Software companies like Microsoft have free tools you can use to update your software so it's more secure. For instance, it only requires a few mouse clicks to set Windows XP or Windows Small Business Server to use the Automatic Updates feature. This tool allows Windows to go online automatically to look for and install the latest updates to squelch security threats. Once you turn on Automatic Updates, it requires no further effort on your part. The software will update itself. The Microsoft Office System also has an automatic updating tool.
Install spyware protection
Install and regularly update anti-spyware software, which looks for secretive programs that try to collect your passwords and account numbers. Microsoft has a free Windows AntiSpyware (US link) program and a Malicious Software Removal Tool (US link) you can use to rid your PCs of unwanted software.
Install a software firewall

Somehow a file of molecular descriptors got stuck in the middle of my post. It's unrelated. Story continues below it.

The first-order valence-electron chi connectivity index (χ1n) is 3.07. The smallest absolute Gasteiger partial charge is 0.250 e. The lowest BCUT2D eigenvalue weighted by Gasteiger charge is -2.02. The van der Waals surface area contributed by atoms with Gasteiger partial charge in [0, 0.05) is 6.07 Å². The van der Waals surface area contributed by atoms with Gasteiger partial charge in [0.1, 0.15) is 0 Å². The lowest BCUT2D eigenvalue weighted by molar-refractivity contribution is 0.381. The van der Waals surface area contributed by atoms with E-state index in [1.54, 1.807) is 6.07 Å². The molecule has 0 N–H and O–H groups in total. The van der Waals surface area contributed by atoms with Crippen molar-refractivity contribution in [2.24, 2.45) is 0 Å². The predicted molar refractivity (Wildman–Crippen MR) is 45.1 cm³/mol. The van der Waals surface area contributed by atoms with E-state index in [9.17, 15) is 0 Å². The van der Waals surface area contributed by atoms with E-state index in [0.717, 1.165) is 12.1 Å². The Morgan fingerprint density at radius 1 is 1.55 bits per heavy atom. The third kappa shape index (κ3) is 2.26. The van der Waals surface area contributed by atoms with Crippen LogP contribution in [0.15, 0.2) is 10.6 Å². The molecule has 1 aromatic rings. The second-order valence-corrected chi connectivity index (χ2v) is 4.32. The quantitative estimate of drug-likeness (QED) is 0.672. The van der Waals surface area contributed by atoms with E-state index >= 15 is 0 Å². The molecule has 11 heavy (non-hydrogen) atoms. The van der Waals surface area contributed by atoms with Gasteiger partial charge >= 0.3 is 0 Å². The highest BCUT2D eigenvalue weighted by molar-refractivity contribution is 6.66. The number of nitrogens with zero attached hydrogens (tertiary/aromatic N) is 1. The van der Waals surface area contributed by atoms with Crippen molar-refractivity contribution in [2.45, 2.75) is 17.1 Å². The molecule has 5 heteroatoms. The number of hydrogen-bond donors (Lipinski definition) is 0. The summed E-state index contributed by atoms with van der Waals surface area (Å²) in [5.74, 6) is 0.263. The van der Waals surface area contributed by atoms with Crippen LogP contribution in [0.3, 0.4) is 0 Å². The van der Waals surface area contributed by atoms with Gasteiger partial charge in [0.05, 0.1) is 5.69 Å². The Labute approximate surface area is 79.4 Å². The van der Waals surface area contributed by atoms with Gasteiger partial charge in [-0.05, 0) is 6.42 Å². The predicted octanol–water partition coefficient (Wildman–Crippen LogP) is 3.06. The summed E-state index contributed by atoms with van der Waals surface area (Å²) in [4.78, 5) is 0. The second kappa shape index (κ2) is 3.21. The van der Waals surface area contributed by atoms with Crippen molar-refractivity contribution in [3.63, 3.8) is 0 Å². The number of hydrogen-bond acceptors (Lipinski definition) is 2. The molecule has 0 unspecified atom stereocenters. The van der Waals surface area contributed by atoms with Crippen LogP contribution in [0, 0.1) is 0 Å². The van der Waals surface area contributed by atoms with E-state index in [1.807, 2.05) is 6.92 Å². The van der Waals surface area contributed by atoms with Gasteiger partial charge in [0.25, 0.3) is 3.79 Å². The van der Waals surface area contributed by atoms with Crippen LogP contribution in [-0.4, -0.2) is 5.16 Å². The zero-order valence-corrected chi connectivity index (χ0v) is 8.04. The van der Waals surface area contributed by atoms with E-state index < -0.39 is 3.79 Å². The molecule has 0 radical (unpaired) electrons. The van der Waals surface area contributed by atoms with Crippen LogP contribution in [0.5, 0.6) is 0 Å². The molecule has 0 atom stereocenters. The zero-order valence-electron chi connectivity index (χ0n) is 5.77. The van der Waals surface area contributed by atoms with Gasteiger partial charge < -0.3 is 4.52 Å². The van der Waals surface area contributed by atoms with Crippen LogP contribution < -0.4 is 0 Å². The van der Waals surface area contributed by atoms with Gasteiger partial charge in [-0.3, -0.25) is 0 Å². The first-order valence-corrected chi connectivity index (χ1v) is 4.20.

A firewall examines data passing into your network and discards it when it fails to meet certain criteria. Software firewalls, such as the Windows Firewall built into Windows XP Professional, protect only the computer they are running on, but provide a good back-up defense to hardware firewalls. It's easy to turn on the Windows Firewall.
Install spam filtering software
Spam is unsolicited commercial e-mail that infiltrates inboxes and can force employees to waste time sorting it. While primarily a nuisance, junk e-mail does carry a risk when it contains attachments that, if opened, could release a virus. Also, some spam falls into the category of "phishing," or tricking recipients into giving away passwords and other valuable information that could put a business at risk. Installing a spam filtering product, or configuring built-in Outlook 2003 junk e-mail filters, can help to significantly reduce spam.